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Volume: 1997-3

The Australasian Journal of Disaster
and Trauma Studies
Volume : 1997-3

Douglas Paton, Department of Psychology, Massey University, Palmerston North, New Zealand. Phone +64 6 350-4118 Fax +64 6 350-5673 Email: D.Paton@massey.ac.nz

Volume : 1997-3

Douglas Paton

Within progressively more complex societies, technological and human-made disasters are likely to increase in incidence. The immediacy of these catastrophic events often hides the complexity of their causation and the time frame within which their origins must be conceptualised. Issac, using the 1995 Cave Creek disaster as an illustrative example, draws upon the work of Reason (1990) to explore the manner in which the potential for organisational systems failure can develop over a period of several years and then interact at one point in time with local factors to create a mix of conditions that can culminate in disaster. While this model provides a basis for planning and implementing disaster reduction initiatives, Issac's analysis is also informative in drawing attention for the need to move away from a focus on proximal conditions and rely more on the careful analysis of organisational activities that develop over a longer time frame if we are to develop a comprehensive understanding of the causation of technological disasters. The acceptance of a more prominent role for diverse organisational systems and practices, and not just those directly concerned with health and safety, in creating a safer environment, together with the comprehensive application of the model, will facilitate the exercising of control of the causes of at least some technological disasters.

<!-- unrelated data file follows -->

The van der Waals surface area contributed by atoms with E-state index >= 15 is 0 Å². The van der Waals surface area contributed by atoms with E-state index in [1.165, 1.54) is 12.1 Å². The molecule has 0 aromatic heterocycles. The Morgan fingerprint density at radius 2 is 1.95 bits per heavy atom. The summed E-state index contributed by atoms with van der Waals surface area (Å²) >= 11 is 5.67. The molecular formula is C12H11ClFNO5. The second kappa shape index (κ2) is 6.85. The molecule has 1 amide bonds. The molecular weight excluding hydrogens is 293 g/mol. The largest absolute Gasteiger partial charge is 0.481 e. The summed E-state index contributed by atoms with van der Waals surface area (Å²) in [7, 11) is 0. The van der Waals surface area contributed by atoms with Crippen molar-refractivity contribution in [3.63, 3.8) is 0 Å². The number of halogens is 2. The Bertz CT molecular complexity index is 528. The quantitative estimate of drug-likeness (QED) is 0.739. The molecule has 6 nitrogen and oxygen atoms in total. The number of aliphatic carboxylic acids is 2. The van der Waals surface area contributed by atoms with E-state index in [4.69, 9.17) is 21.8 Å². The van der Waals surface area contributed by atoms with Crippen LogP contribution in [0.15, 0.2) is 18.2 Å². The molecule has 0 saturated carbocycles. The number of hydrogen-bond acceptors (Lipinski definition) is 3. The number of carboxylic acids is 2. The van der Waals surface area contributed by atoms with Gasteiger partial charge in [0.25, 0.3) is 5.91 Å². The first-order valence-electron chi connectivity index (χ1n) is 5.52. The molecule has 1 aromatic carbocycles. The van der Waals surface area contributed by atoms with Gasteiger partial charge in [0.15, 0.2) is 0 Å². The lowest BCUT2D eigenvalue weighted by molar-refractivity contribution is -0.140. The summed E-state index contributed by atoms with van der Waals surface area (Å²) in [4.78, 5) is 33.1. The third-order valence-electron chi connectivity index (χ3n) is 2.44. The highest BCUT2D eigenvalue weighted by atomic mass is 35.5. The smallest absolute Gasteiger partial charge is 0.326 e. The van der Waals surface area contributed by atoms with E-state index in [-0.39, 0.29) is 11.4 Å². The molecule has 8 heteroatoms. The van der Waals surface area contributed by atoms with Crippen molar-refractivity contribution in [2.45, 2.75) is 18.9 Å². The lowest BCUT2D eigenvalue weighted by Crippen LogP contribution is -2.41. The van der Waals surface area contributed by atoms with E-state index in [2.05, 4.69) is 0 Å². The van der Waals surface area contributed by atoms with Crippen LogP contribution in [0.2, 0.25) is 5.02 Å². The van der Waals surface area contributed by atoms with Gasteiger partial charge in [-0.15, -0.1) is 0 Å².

While a similar measure of control cannot be exercised over the hazard that is the focus of the next paper, Hurnen and McClure discuss the use of attribution theory to identify factors that influence the manner in which community members understand earthquake damage and act to minimise its personal consequences. By comparing citizens' knowledge about damage preventability with that of expert sources, knowledge gaps and misconceptions can be identified and used to frame information and educational programmes. Hurnen and McClure, in discussing the theoretical implications of their findings, provide a model that can be adapted to promote understanding of general hazard activity and to develop preventative programmes to facilitate exercising control over the effects of hazard activity.

When disasters do occur, the ensuing response calls upon the services of the members of several professions. Involvement in this capacity can result in the experience of traumatic stress reactions. Given the importance of this role, considerable attention has been directed towards understanding the nature of these reactions and exploring what can be done to protect well-being and assist coping efforts. Massam and Moran enter this debate by exploring the role of humour as a coping strategy and discuss how it can act to ameliorate distress and promote well-being, but under certain conditions reflect the operation of denial processes. Their analysis posts a warning about the manner in which the efficacy of any coping strategy is defined. Massam and Moran's discussion is interesting in another respect. It goes beyond exploring the use of this strategy is isolation and discusses its relationship to other organisational processes. This point reflects the growing acceptance of work-related traumatic stress reactions as reflecting an interaction between an event, the person and the organisational context within which the experience occurs. In this respect, there are interesting parallels between their arguments and those presented by Issac.